Category Archives: Losar

Prepping for Losar, Tibetan New Year

We’ve just received a wonderful batch of photos of the nuns preparing for Losar, Tibetan New Year, and we wanted to share them with you.

This year, Tibetan New Year or Losar falls on February 12th, 2021. The year of the Iron Ox, 2148, begins on this day.

Losar-related rituals fall into two distinct parts. As part of the preparations for Losar, the nuns, like all Tibetans, say goodbye to the old year and let go of all its negative or bad aspects.

Here’s a slideshow for you. If you can’t see it, click here.

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You’ll see photos of the nuns at Dolma Ling Nunnery and Institute being taught by Gen. Karma, the ritual arts master. Usually, in the past, the nuns were not tested on the ritual arts such as making butter sculptures, making tormas, and drawing, but this year their teacher wanted to test the nuns to see how seriously they have taken their classes over the years. It takes great practice, precision, and patience to keep up these sacred arts.

You’ll also see photos of the nuns making khapse for Losar. These deep-fried Tibetan cookies or biscuits are are a staple of Tibetan New Year’s celebrations everywhere. The nuns make them in a variety of shapes and sizes.

All the photos were taken by the Media Nuns at Dolma Ling Nunnery and Institute.

This year, because of the pandemic, Losar will be different from previous years. The Tibetan Health Department and the COVID-19 Task Force of the Central Tibetan Administration in Dharamshala have called for extreme precautions ahead of Tibetan New Year. They have urged Tibetans around the world to keep the gatherings small and safe.

The vaccine rollout began in India on December 16, 2020. As of the end of January, 152 Tibetan health workers and front line workers had received the first shot of the vaccine.

Tibetan Buddhist Holidays 2021

This is an illustrated list of some of the major Tibetan Buddhist holidays in 2021, as well as some other important dates in the Tibetan calendar.

Front and back of the 2021 Tibetan Nuns Project calendar

Front and back of the 2021 Tibetan Nuns Project calendar

Each year, the Tibetan Nuns Project publishes a calendar with the Tibetan Buddhist holidays and other important ritual dates, plus the phases of the moon, inspirational quotes, and major US and Canadian holidays. This beautiful 2021 calendar is available from our online store, along with prayer flags, incense, malas and much more. By purchasing the calendar, you help provide education, food, shelter, and health care for over 700 Tibetan Buddhist nuns living in northern India. Thank you!

February 12 2021: Losar, Tibetan New Year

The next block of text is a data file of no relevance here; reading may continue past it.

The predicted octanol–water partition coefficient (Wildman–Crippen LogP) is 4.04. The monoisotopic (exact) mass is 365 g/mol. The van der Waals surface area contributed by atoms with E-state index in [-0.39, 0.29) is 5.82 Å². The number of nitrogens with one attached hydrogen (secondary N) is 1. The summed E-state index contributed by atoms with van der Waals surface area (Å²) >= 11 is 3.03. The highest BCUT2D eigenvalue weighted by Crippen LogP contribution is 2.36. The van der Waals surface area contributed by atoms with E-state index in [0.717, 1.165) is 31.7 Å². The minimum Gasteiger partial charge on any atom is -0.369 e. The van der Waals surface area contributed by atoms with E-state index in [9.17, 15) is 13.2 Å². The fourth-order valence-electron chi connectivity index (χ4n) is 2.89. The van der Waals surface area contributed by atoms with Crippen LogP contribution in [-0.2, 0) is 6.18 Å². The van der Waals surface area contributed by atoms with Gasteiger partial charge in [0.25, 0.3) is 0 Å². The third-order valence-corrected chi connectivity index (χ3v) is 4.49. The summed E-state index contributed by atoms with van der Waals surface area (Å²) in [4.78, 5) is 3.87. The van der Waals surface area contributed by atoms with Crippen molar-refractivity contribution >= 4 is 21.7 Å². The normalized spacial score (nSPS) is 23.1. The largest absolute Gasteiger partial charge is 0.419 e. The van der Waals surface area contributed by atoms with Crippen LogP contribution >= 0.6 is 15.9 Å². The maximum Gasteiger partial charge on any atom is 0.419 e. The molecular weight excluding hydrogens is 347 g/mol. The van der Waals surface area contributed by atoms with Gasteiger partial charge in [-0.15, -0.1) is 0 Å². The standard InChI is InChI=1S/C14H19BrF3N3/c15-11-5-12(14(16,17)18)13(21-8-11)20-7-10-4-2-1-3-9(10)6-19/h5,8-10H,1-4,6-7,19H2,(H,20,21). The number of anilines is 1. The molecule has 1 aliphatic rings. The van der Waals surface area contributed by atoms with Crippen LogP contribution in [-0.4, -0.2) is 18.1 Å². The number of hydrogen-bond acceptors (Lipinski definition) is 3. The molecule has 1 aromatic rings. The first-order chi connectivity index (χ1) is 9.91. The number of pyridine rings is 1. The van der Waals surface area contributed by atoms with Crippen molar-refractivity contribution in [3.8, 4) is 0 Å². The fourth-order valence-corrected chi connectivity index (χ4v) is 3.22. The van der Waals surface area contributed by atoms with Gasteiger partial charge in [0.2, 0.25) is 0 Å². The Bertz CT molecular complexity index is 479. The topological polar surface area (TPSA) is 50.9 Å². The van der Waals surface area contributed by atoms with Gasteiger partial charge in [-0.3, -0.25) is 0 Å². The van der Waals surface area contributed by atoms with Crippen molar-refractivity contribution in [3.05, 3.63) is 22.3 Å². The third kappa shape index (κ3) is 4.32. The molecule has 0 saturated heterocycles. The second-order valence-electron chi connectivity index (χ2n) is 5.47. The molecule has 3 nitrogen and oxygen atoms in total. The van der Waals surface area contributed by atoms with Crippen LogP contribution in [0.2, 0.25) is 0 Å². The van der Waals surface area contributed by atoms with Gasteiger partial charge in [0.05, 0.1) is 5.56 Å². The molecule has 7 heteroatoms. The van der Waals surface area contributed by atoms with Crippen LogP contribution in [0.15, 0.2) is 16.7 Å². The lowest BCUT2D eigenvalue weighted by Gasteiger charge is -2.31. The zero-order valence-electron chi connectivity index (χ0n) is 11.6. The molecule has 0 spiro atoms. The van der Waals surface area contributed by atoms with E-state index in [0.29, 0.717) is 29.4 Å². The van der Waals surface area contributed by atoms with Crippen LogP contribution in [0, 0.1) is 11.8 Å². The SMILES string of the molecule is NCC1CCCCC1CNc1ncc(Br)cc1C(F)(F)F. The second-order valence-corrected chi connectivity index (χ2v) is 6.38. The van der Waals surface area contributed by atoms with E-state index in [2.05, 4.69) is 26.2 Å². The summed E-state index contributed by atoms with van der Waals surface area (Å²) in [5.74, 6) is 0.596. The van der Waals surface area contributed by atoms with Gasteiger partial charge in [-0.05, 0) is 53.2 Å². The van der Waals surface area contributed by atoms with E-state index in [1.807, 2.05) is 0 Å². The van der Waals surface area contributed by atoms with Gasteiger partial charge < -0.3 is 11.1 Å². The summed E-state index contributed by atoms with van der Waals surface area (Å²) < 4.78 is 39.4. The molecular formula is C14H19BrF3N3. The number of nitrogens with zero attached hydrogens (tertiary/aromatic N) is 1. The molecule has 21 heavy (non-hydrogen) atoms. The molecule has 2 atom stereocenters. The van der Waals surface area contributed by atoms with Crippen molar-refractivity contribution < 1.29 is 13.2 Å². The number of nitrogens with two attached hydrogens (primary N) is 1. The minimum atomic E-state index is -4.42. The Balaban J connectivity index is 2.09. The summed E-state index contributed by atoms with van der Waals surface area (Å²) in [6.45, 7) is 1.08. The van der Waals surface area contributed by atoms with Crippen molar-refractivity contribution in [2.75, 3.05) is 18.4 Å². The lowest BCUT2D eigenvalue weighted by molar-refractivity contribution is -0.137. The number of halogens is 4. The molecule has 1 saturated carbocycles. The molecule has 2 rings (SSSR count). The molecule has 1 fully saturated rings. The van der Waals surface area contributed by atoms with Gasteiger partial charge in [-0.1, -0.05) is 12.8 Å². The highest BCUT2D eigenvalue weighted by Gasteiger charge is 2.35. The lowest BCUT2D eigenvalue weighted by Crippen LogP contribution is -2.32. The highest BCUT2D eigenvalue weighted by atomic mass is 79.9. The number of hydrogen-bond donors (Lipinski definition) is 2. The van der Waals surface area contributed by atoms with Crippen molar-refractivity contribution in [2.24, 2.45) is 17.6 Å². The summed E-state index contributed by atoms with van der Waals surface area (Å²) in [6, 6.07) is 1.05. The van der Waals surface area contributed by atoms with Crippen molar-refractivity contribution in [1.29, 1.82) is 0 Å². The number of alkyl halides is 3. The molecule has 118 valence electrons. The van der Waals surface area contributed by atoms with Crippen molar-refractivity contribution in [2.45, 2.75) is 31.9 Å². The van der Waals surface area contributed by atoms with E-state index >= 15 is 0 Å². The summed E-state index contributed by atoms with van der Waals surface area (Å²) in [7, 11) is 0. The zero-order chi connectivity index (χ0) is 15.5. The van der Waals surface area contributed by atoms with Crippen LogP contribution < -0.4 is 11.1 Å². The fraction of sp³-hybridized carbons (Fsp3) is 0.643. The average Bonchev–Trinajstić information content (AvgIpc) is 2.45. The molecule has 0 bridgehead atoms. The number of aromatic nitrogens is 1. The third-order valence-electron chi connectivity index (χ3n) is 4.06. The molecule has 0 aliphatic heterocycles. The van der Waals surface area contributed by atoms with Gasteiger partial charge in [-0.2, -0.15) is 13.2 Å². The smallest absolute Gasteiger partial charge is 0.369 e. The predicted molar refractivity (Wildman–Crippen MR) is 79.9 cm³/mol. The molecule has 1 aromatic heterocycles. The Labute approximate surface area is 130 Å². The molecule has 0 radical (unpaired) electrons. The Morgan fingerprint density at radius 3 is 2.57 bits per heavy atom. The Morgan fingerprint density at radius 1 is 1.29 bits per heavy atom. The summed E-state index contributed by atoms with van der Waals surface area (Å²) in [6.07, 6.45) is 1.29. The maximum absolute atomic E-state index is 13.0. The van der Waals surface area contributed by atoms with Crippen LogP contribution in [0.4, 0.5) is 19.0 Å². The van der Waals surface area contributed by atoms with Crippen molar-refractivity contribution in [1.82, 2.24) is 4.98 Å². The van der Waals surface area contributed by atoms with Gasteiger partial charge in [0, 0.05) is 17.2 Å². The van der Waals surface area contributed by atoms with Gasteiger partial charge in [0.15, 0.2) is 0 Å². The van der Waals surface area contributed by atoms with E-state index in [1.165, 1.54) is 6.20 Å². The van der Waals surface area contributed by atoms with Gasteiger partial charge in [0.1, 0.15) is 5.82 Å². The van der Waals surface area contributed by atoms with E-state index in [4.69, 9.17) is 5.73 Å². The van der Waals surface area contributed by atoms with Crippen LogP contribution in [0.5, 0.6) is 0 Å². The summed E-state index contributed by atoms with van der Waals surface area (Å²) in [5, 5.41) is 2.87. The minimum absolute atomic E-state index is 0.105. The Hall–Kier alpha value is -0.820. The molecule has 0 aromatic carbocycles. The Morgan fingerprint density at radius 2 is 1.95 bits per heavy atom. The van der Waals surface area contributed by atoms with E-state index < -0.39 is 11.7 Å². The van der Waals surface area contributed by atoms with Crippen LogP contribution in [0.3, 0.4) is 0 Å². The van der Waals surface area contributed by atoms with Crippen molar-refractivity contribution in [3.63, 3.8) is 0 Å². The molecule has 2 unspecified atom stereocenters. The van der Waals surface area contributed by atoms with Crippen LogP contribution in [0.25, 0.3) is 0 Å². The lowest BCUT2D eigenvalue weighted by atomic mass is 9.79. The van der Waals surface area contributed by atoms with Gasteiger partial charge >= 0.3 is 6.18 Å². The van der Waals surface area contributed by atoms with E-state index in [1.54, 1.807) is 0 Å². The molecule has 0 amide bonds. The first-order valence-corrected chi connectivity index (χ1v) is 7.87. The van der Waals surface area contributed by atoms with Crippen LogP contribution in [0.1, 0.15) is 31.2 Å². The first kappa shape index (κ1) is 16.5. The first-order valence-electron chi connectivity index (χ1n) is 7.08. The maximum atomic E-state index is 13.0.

Tibetan Buddhist nuns, Tibetan butter sculpture, Losar, Tibetan New Year

Tibetan Buddhist nuns make butter sculptures for Losar Tibetan New Year 2020. Photo by the Dolma Ling Nuns’ Media Team.

Losar, the Tibetan New Year, is a very special time of year.

This year, Tibetan New Year or Losar falls on February 12th, 2021. The year of the Iron Ox, 2148, begins on this day.

In the traditional Tibetan calendar, each year is associated with an animal, an element, and a number. January 1st through February 11th, 2021 are the last weeks of the Tibetan year 2147. Next year, Losar begins on March 3, 2022, and is the year of the Water Tiger, 2149.

Tibetan Buddhist nun, prayer flags, hanging prayer flags

It is customary to hang new prayer flags and to burn incense at Tibetan New Year. Photo courtesy of Olivier Adam

The animals in the Tibetan calendar are somewhat similar to those in the Chinese zodiac and are in the following order: Mouse, Ox, Tiger, Rabbit, Dragon, Snake, Horse, Sheep, Monkey, Bird, Dog, and Boar. The five elements are in this order: Wood, Fire, Earth, Iron, and Water.

Losar-related rituals fall into two distinct parts. First, the nuns, like all Tibetans, say goodbye to the old year and let go of all its negative or bad aspects. Part of this involves cleaning one’s home or room from top to bottom.

Losar, khapse, Tibetan New Year

Nuns at Dolma Ling making khapse biscuits for Losar These deep-fried Tibetan cookies made into different shapes and sizes are a staple of Tibetan New Year’s celebrations everywhere. Photo by the Dolma Ling Nuns’ Media Team, 2020.

After that, the Losar or “new year” is welcomed with prayers and by inviting all good, auspicious things into our homes and our lives. Special food is prepared such as khapse and a  noodle soup called guthuk. See this recipe for vegetarian guthuk. Tibetans hang new prayer flags and also burn incense and juniper bows to welcome the new year.

March 10 and March 12: Tibetan Uprising Day

March 10th, Dharamsala, March 10th, March 10th demonstration, Tibetan nun, Tibetan Nuns Project, Tibetan Uprising Day

Nuns, monks, and lay people hold Tibetan flags and banners as they take part in a demonstration in Dharamsala, India to mark March 10th, Tibetan Uprising Day. Photo courtesy of the Nuns’ Media Team.

While not a Tibetan Buddhist holiday, March 10th is a very important date in the Tibetan calendar. This year marks the 62nd anniversary of the Tibetan National Uprising. Around the world, Tibetans and their supporters remember and pay tribute to all those who have sacrificed their lives for Tibet’s struggle. An estimated one million Tibetans have perished and 98% of monasteries and nunneries were destroyed under the Chinese occupation.